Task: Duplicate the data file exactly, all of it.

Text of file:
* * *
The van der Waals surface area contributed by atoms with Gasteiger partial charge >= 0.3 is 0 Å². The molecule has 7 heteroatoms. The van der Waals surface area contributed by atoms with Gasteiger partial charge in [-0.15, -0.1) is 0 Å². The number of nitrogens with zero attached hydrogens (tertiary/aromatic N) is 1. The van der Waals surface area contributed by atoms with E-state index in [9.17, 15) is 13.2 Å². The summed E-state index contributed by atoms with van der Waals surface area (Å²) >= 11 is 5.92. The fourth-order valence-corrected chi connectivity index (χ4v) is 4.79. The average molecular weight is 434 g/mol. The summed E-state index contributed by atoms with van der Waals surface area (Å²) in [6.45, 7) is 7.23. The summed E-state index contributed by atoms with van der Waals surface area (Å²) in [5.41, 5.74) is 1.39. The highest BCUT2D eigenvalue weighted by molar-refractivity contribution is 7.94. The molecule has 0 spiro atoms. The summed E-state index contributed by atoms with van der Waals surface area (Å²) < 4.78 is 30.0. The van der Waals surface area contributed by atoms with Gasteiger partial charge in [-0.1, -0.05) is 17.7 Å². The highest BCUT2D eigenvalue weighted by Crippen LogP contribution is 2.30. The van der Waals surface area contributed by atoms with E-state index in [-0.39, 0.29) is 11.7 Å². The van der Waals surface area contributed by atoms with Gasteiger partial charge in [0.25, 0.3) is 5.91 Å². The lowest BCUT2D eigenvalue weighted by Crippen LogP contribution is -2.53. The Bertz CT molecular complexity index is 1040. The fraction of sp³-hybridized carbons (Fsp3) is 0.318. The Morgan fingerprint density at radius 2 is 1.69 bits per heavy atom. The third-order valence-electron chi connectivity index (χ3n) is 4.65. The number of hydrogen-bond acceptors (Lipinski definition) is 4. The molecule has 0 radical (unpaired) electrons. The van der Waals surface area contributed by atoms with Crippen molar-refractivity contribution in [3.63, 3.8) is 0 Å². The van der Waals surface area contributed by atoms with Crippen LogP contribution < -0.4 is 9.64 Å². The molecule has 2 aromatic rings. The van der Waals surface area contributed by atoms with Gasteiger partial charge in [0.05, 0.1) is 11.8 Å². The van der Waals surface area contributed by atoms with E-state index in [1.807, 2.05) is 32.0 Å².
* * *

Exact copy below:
The van der Waals surface area contributed by atoms with Gasteiger partial charge >= 0.3 is 0 Å². The molecule has 7 heteroatoms. The van der Waals surface area contributed by atoms with Gasteiger partial charge in [-0.15, -0.1) is 0 Å². The number of nitrogens with zero attached hydrogens (tertiary/aromatic N) is 1. The van der Waals surface area contributed by atoms with E-state index in [9.17, 15) is 13.2 Å². The summed E-state index contributed by atoms with van der Waals surface area (Å²) >= 11 is 5.92. The fourth-order valence-corrected chi connectivity index (χ4v) is 4.79. The average molecular weight is 434 g/mol. The summed E-state index contributed by atoms with van der Waals surface area (Å²) in [6.45, 7) is 7.23. The summed E-state index contributed by atoms with van der Waals surface area (Å²) in [5.41, 5.74) is 1.39. The highest BCUT2D eigenvalue weighted by molar-refractivity contribution is 7.94. The molecule has 0 spiro atoms. The summed E-state index contributed by atoms with van der Waals surface area (Å²) < 4.78 is 30.0. The van der Waals surface area contributed by atoms with Gasteiger partial charge in [-0.1, -0.05) is 17.7 Å². The highest BCUT2D eigenvalue weighted by Crippen LogP contribution is 2.30. The van der Waals surface area contributed by atoms with E-state index in [-0.39, 0.29) is 11.7 Å². The van der Waals surface area contributed by atoms with Gasteiger partial charge in [0.25, 0.3) is 5.91 Å². The lowest BCUT2D eigenvalue weighted by Crippen LogP contribution is -2.53. The Bertz CT molecular complexity index is 1040. The fraction of sp³-hybridized carbons (Fsp3) is 0.318. The Morgan fingerprint density at radius 2 is 1.69 bits per heavy atom. The third-order valence-electron chi connectivity index (χ3n) is 4.65. The number of hydrogen-bond acceptors (Lipinski definition) is 4. The molecule has 0 radical (unpaired) electrons. The van der Waals surface area contributed by atoms with Crippen molar-refractivity contribution in [3.63, 3.8) is 0 Å². The van der Waals surface area contributed by atoms with Crippen LogP contribution < -0.4 is 9.64 Å². The molecule has 2 aromatic rings. The van der Waals surface area contributed by atoms with Gasteiger partial charge in [0.05, 0.1) is 11.8 Å². The van der Waals surface area contributed by atoms with E-state index in [1.807, 2.05) is 32.0 Å².